HRC | Members of the Human Rights Council must lead by example and uphold highest standards in protection of human rights

02.03.2018

Gudlaugur Thór Thórdarson, Iceland’s Minister for Foreign Affairs, told the Human Rights Council at its 37th session that “States which join the Council should lead by example and expect their own human rights record to be subject to particular scrutiny during their time as members”. He stressed that “if the Human Rights Council does not hold its own members to account to ensure they uphold the highest standards in the promotion and protection of human rights, then who will?” Read an excerpt from his speech below.

This year, as we celebrate the seventieth anniversary of the Universal Declaration of Human Rights, it is appropriate to go back to basics.

Article 1 pretty much says it all: “All human beings are born free and equal in dignity and rights.”

How can anyone object to the thought and meaning inherent in these words?

Article 2 also states very clearly that “everyone is entitled to all the rights and freedoms set forth in this Declaration”.

Article 3 is short and to the point: “Everyone has the right to life, liberty and security of person.”

I am reciting some articles of this fundamental document because many of the issues facing this body, the Human Rights Council, would unfortunately suggest that not every member state of the United Nations is shouldering its responsibility - to fully respect the rights of all human beings under the Universal Declaration of Human Rights.

Governments were not coerced by the UN or anyone else into creating the Universal Declaration of Human Rights. It was created because it seemed imperative, after the horrors of the Second World War, to create a better world where everyone would have full and equal human rights.

So why does not everyone live up to the ideals of the Universal Declaration of Human Rights and why are we living in a period when, according to the High Commissioner, there is an increasing tendency to try and negate and deny the value of human rights?

I take this opportunity to recognise and applaud the work of the High Commissioner who has shown courage in speaking out about negative trends in the field of global human rights. And while I am an optimist by nature, one has to agree with the High Commissioner that we are falling short on too many fronts.

But what can be done when States violate the commitments they have taken upon themselves to respect and who is to hold them accountable? Can we not agree that it is primarily us – other States that have taken upon ourselves to accept these obligations? We should not point towards the UN as some body unrelated to the States that make up its membership. We must hold each other to account.

Last year, Iceland took the lead in this body in highlighting the human rights situation in the Philippines and were joined in our statements by close to 40 States.

We shared our concerns over the methods, used by the Government of the Philippines, in their “war on drugs”, and we urged the Government to take all necessary measures to bring unlawful killings to an end, and to cooperate with the international community to pursue appropriate investigations in keeping with universal principles of democratic accountability and the rule of law.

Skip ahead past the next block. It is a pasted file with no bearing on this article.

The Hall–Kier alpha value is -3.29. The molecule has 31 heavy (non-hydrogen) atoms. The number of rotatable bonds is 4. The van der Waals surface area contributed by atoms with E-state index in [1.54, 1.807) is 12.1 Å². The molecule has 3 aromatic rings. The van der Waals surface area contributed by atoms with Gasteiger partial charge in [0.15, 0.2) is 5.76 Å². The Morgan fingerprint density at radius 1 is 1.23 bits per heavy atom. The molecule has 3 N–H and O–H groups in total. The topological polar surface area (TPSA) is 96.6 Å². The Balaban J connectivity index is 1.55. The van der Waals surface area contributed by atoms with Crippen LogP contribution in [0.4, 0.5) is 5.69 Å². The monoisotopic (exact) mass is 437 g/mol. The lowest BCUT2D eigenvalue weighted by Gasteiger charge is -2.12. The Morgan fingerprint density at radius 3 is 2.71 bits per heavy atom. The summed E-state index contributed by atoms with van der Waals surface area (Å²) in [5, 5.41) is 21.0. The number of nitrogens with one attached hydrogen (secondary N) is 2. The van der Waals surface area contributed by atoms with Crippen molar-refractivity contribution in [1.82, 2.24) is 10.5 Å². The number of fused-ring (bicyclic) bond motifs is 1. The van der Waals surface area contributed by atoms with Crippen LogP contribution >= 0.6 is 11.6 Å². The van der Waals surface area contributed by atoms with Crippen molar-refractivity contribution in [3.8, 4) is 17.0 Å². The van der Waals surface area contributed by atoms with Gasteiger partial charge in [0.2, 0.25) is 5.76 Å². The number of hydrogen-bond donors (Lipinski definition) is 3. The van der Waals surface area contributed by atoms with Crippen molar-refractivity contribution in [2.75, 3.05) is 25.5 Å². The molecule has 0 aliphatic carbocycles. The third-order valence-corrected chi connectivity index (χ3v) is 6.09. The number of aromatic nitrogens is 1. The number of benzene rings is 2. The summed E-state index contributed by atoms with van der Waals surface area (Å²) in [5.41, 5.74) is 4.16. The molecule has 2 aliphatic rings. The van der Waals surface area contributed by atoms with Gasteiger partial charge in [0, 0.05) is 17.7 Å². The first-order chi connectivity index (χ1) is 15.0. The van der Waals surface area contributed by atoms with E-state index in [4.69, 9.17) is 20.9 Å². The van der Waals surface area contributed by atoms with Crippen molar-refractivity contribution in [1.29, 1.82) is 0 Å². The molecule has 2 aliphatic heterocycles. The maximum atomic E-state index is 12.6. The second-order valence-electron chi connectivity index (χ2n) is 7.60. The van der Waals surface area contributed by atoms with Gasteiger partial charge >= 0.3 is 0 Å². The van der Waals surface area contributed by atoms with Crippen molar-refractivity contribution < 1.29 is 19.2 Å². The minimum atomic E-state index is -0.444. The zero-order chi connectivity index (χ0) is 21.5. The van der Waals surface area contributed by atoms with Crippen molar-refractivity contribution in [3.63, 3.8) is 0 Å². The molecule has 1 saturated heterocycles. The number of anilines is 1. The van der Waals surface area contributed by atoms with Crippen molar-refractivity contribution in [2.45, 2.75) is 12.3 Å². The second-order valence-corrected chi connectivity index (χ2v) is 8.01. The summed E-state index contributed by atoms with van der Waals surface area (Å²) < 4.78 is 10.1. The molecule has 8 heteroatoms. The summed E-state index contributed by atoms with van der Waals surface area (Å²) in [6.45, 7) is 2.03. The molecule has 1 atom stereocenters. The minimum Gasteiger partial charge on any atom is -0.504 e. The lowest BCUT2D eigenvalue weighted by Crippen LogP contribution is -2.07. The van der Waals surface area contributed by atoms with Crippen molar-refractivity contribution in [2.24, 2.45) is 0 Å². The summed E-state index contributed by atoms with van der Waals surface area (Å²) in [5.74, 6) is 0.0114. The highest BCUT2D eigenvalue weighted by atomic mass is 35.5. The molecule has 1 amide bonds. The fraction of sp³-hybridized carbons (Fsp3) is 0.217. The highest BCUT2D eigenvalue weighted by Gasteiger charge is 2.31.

We welcome reports that the Philippines have indicated that they may be willing to cooperate with the UN to allow an objective assessment of the human rights situation in the country. We would like to take this opportunity to urge the Philippines to continue on that path and to accept, without preconditions or limitations, a visit from the UN Special Rapporteur and to cooperate with the Office of the High Commissioner to receive a mission by independent experts to conduct such an assessment without delay.

The International Criminal Court announced earlier this month that it will conduct a preliminary examination into killings linked to the Philippine government’s “war on drugs.”

This is an important development – but it does not take the responsibility away from this body to fulfill its duty to monitor, investigate and to deliberate, and take further steps, including a more formal Council initiative if the need arises, to try and ensure the Philippines meets its human rights obligations.

It should be noted, that the Philippines is currently an elected member of the Human Rights Council.

So too is the Kingdom of Saudi Arabia, recently accused of widespread and arbitrary arrests through its use of counter-terrorism and security laws, and the persecution of human rights defenders for peacefully exercising their fundamental rights.

So too is Venezuela, a country which has in recent months and years witnessed excessive use of force by security officers, and multiple other human rights violations, in the context of anti-Government protests.

Egypt is also a member of the Council and yet the High Commissioner has recently informed us of reports of oppressive measures by the Government, including increasing waves of arrests, allegations of torture in detention, extra-judicial killings and restrictions on human rights defenders.

States which join the Council should lead by example and expect their own human rights record to be subject to particular scrutiny during their time as members. If the Human Rights Council does not hold its own members to account to ensure they uphold the highest standards in the promotion and protection of human rights, then who will?

Read the full speech delivered at the high-level segment at the 37th session of the Human Rights Council on 26 February 2018 here.

 

Photo: UN web TV